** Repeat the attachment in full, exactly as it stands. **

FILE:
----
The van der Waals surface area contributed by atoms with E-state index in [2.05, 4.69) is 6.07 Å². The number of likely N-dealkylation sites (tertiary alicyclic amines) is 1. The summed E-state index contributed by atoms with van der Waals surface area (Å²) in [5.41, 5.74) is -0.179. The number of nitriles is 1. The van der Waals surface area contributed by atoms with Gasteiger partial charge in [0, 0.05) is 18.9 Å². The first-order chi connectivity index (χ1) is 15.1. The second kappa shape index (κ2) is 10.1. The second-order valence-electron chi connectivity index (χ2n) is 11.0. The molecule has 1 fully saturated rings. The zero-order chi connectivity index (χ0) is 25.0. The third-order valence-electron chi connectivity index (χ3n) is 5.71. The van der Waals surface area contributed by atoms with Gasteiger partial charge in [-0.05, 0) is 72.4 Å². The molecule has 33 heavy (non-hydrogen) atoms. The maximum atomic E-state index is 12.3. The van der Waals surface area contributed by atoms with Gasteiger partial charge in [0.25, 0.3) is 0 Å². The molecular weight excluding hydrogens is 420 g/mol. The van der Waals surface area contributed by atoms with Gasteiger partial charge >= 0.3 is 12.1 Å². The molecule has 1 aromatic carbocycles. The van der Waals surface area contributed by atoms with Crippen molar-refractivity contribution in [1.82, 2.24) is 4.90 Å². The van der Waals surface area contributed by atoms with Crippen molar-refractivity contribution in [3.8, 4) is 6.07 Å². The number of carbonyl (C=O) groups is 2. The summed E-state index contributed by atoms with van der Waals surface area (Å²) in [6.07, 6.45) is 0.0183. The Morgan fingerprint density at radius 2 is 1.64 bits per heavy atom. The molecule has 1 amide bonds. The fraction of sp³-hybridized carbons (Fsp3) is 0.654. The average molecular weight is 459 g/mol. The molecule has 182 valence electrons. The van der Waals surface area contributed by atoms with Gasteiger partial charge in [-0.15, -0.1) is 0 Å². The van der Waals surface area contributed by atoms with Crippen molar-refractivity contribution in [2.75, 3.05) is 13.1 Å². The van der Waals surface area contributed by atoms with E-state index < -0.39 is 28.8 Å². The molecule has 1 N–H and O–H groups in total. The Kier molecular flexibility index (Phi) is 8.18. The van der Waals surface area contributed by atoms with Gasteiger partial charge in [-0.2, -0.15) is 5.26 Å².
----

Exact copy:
The van der Waals surface area contributed by atoms with E-state index in [2.05, 4.69) is 6.07 Å². The number of likely N-dealkylation sites (tertiary alicyclic amines) is 1. The summed E-state index contributed by atoms with van der Waals surface area (Å²) in [5.41, 5.74) is -0.179. The number of nitriles is 1. The van der Waals surface area contributed by atoms with Gasteiger partial charge in [0, 0.05) is 18.9 Å². The first-order chi connectivity index (χ1) is 15.1. The second kappa shape index (κ2) is 10.1. The second-order valence-electron chi connectivity index (χ2n) is 11.0. The molecule has 1 fully saturated rings. The zero-order chi connectivity index (χ0) is 25.0. The third-order valence-electron chi connectivity index (χ3n) is 5.71. The van der Waals surface area contributed by atoms with Gasteiger partial charge in [-0.05, 0) is 72.4 Å². The molecule has 33 heavy (non-hydrogen) atoms. The maximum atomic E-state index is 12.3. The van der Waals surface area contributed by atoms with Gasteiger partial charge in [0.25, 0.3) is 0 Å². The molecular weight excluding hydrogens is 420 g/mol. The van der Waals surface area contributed by atoms with Gasteiger partial charge >= 0.3 is 12.1 Å². The molecule has 1 aromatic carbocycles. The van der Waals surface area contributed by atoms with Crippen molar-refractivity contribution in [1.82, 2.24) is 4.90 Å². The van der Waals surface area contributed by atoms with Crippen molar-refractivity contribution in [3.8, 4) is 6.07 Å². The number of carbonyl (C=O) groups is 2. The summed E-state index contributed by atoms with van der Waals surface area (Å²) in [6.07, 6.45) is 0.0183. The Morgan fingerprint density at radius 2 is 1.64 bits per heavy atom. The molecule has 1 amide bonds. The fraction of sp³-hybridized carbons (Fsp3) is 0.654. The average molecular weight is 459 g/mol. The molecule has 182 valence electrons. The van der Waals surface area contributed by atoms with Gasteiger partial charge in [-0.15, -0.1) is 0 Å². The van der Waals surface area contributed by atoms with Crippen molar-refractivity contribution in [2.75, 3.05) is 13.1 Å². The van der Waals surface area contributed by atoms with E-state index < -0.39 is 28.8 Å². The molecule has 1 N–H and O–H groups in total. The Kier molecular flexibility index (Phi) is 8.18. The van der Waals surface area contributed by atoms with Gasteiger partial charge in [-0.2, -0.15) is 5.26 Å².